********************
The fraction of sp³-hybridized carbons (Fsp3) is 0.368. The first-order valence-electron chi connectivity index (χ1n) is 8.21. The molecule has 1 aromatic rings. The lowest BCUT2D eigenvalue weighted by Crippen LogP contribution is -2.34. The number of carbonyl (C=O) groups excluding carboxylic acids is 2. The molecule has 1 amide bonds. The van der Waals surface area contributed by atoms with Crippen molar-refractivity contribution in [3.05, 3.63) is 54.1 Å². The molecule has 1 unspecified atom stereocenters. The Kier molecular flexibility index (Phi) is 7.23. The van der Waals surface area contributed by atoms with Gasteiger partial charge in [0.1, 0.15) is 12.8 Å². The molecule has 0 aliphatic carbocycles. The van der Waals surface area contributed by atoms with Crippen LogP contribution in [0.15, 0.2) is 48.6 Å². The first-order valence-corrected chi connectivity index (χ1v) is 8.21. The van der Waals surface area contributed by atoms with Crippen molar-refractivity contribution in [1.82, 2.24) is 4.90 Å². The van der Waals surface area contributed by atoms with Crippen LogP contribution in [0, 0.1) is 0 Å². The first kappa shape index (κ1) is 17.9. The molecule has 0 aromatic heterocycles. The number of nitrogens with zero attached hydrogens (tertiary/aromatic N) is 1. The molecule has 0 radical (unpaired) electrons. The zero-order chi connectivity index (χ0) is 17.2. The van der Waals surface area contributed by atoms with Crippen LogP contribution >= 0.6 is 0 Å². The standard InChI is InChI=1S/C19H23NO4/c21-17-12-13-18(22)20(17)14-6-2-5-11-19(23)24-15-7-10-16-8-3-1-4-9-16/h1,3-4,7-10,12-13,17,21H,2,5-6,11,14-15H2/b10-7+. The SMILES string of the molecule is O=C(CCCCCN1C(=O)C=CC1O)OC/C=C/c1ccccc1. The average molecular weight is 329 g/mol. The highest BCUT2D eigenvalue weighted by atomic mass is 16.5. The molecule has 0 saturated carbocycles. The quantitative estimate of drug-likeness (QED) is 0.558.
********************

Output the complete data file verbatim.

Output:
The fraction of sp³-hybridized carbons (Fsp3) is 0.368. The first-order valence-electron chi connectivity index (χ1n) is 8.21. The molecule has 1 aromatic rings. The lowest BCUT2D eigenvalue weighted by Crippen LogP contribution is -2.34. The number of carbonyl (C=O) groups excluding carboxylic acids is 2. The molecule has 1 amide bonds. The van der Waals surface area contributed by atoms with Crippen molar-refractivity contribution in [3.05, 3.63) is 54.1 Å². The molecule has 1 unspecified atom stereocenters. The Kier molecular flexibility index (Phi) is 7.23. The van der Waals surface area contributed by atoms with Gasteiger partial charge in [0.1, 0.15) is 12.8 Å². The molecule has 0 aliphatic carbocycles. The van der Waals surface area contributed by atoms with Crippen LogP contribution in [0.15, 0.2) is 48.6 Å². The first-order valence-corrected chi connectivity index (χ1v) is 8.21. The van der Waals surface area contributed by atoms with Crippen molar-refractivity contribution in [1.82, 2.24) is 4.90 Å². The van der Waals surface area contributed by atoms with Crippen LogP contribution in [0, 0.1) is 0 Å². The first kappa shape index (κ1) is 17.9. The molecule has 0 aromatic heterocycles. The number of nitrogens with zero attached hydrogens (tertiary/aromatic N) is 1. The molecule has 0 radical (unpaired) electrons. The zero-order chi connectivity index (χ0) is 17.2. The van der Waals surface area contributed by atoms with Crippen LogP contribution >= 0.6 is 0 Å². The standard InChI is InChI=1S/C19H23NO4/c21-17-12-13-18(22)20(17)14-6-2-5-11-19(23)24-15-7-10-16-8-3-1-4-9-16/h1,3-4,7-10,12-13,17,21H,2,5-6,11,14-15H2/b10-7+. The SMILES string of the molecule is O=C(CCCCCN1C(=O)C=CC1O)OC/C=C/c1ccccc1. The average molecular weight is 329 g/mol. The highest BCUT2D eigenvalue weighted by atomic mass is 16.5. The molecule has 0 saturated carbocycles. The quantitative estimate of drug-likeness (QED) is 0.558.